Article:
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The Performance Implication of Corporate Social Responsibility: The Moderating Role of Employee’s Prosocial Motivation

Min-Jik Kim and Byung-Jik Kim
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Min-Jik Kim: School of Industrial Management, Korea University of Technology and Education, 1600, Chungjeol-ro, Byeongcheon-myeon, Dongnam-gu, Cheonan-si 31253, Korea
Byung-Jik Kim: College of Business Administration, University of Ulsan, Ulsan 44610, Korea

IJERPH, 2021, vol. 18, issue 6, 1-14

Abstract: Although there has been extensive research on the corporate social responsibility (CSR)–performance link, full understanding is still elusive. A possible reason for this is the limited understanding of the underlying processes that affect the relationship. Grounded in institutional theory, which emphasizes the importance of micro-level intermediating processes (e.g., employees’ perceptions and attitudes) to explain a macro-level association (i.e., CSR to organizational performance), we built a moderated mediation model where: (i) organization commitment mediated the influence of CSR on organizational performance, and (ii) an employee’s prosocial motivation moderated the relationship between CSR and organizational commitment. Using three-wave time-lagged survey data obtained from 302 Korean workers, we found that organizational commitment is an important micro-level process in the CSR–performance link, and that the level of an employee’s prosocial motivation can positively moderate that link. We discuss theoretical and practical implications, along with limitations and future research directions.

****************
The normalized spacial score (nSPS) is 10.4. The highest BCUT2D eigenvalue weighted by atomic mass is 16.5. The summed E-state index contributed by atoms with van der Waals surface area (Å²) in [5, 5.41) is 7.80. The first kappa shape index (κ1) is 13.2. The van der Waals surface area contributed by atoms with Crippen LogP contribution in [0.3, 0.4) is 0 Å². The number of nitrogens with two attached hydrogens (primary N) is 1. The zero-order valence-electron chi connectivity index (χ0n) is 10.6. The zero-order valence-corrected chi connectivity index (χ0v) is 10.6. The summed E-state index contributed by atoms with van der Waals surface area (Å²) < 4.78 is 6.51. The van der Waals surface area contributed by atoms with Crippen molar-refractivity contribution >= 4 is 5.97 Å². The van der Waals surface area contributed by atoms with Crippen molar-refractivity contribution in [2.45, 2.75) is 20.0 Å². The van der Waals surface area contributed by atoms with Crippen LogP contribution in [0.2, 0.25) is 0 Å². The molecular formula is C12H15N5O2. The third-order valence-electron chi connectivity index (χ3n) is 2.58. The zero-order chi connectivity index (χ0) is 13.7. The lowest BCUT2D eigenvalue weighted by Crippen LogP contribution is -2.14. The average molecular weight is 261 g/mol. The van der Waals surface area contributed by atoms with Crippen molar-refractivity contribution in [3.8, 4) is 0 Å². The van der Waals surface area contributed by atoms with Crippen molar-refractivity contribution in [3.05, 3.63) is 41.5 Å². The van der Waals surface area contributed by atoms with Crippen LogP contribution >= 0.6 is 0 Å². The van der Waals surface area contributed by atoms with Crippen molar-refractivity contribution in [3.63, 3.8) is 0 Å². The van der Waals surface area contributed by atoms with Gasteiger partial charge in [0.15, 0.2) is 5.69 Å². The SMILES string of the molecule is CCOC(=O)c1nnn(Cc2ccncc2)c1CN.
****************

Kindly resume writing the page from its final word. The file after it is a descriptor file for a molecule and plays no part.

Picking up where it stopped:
Keywords: corporate social responsibility; organizational performance; organizational commitment; prosocial motivation; moderated mediation model (search for similar items in EconPapers)
JEL-codes: I I1 I3 Q Q5 (search for similar items in EconPapers)
Date: 2021
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